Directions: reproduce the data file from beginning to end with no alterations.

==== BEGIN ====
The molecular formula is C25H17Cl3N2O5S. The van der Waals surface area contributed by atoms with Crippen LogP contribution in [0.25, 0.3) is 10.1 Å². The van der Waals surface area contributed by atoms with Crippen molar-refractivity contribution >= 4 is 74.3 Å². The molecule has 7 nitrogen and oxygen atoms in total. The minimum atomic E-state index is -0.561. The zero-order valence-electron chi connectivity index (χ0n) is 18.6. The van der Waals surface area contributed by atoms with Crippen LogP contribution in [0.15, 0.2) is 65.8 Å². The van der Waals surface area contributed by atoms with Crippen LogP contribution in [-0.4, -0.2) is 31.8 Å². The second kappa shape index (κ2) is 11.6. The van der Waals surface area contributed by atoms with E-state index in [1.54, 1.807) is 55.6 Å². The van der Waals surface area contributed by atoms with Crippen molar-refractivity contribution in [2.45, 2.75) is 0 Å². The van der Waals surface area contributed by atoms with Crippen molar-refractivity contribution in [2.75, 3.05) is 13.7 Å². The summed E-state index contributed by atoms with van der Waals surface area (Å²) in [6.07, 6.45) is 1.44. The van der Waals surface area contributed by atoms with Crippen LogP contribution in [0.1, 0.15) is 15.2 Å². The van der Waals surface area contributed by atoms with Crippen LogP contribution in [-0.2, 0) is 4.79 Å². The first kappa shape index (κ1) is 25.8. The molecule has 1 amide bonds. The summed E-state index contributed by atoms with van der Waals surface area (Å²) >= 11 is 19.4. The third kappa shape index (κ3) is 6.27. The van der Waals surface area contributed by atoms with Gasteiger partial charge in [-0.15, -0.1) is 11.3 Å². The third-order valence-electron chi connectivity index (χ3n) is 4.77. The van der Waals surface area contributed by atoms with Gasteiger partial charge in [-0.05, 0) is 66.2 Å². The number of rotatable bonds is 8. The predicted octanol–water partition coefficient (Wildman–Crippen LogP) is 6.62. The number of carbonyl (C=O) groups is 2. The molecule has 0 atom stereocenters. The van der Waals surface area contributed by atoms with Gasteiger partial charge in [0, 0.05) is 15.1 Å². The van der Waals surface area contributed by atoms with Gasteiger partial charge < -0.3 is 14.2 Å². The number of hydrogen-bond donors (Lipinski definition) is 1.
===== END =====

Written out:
The molecular formula is C25H17Cl3N2O5S. The van der Waals surface area contributed by atoms with Crippen LogP contribution in [0.25, 0.3) is 10.1 Å². The van der Waals surface area contributed by atoms with Crippen molar-refractivity contribution >= 4 is 74.3 Å². The molecule has 7 nitrogen and oxygen atoms in total. The minimum atomic E-state index is -0.561. The zero-order valence-electron chi connectivity index (χ0n) is 18.6. The van der Waals surface area contributed by atoms with Crippen LogP contribution in [0.15, 0.2) is 65.8 Å². The van der Waals surface area contributed by atoms with Crippen LogP contribution in [-0.4, -0.2) is 31.8 Å². The second kappa shape index (κ2) is 11.6. The van der Waals surface area contributed by atoms with E-state index in [1.54, 1.807) is 55.6 Å². The van der Waals surface area contributed by atoms with Crippen molar-refractivity contribution in [2.45, 2.75) is 0 Å². The van der Waals surface area contributed by atoms with Crippen molar-refractivity contribution in [2.75, 3.05) is 13.7 Å². The summed E-state index contributed by atoms with van der Waals surface area (Å²) in [6.07, 6.45) is 1.44. The van der Waals surface area contributed by atoms with Crippen LogP contribution in [0.1, 0.15) is 15.2 Å². The van der Waals surface area contributed by atoms with Crippen LogP contribution in [-0.2, 0) is 4.79 Å². The first kappa shape index (κ1) is 25.8. The molecule has 1 amide bonds. The summed E-state index contributed by atoms with van der Waals surface area (Å²) >= 11 is 19.4. The third kappa shape index (κ3) is 6.27. The van der Waals surface area contributed by atoms with Gasteiger partial charge in [-0.15, -0.1) is 11.3 Å². The third-order valence-electron chi connectivity index (χ3n) is 4.77. The van der Waals surface area contributed by atoms with Gasteiger partial charge in [-0.05, 0) is 66.2 Å². The number of rotatable bonds is 8. The predicted octanol–water partition coefficient (Wildman–Crippen LogP) is 6.62. The number of carbonyl (C=O) groups is 2. The molecule has 0 atom stereocenters. The van der Waals surface area contributed by atoms with Gasteiger partial charge in [0, 0.05) is 15.1 Å². The van der Waals surface area contributed by atoms with Gasteiger partial charge < -0.3 is 14.2 Å². The number of hydrogen-bond donors (Lipinski definition) is 1.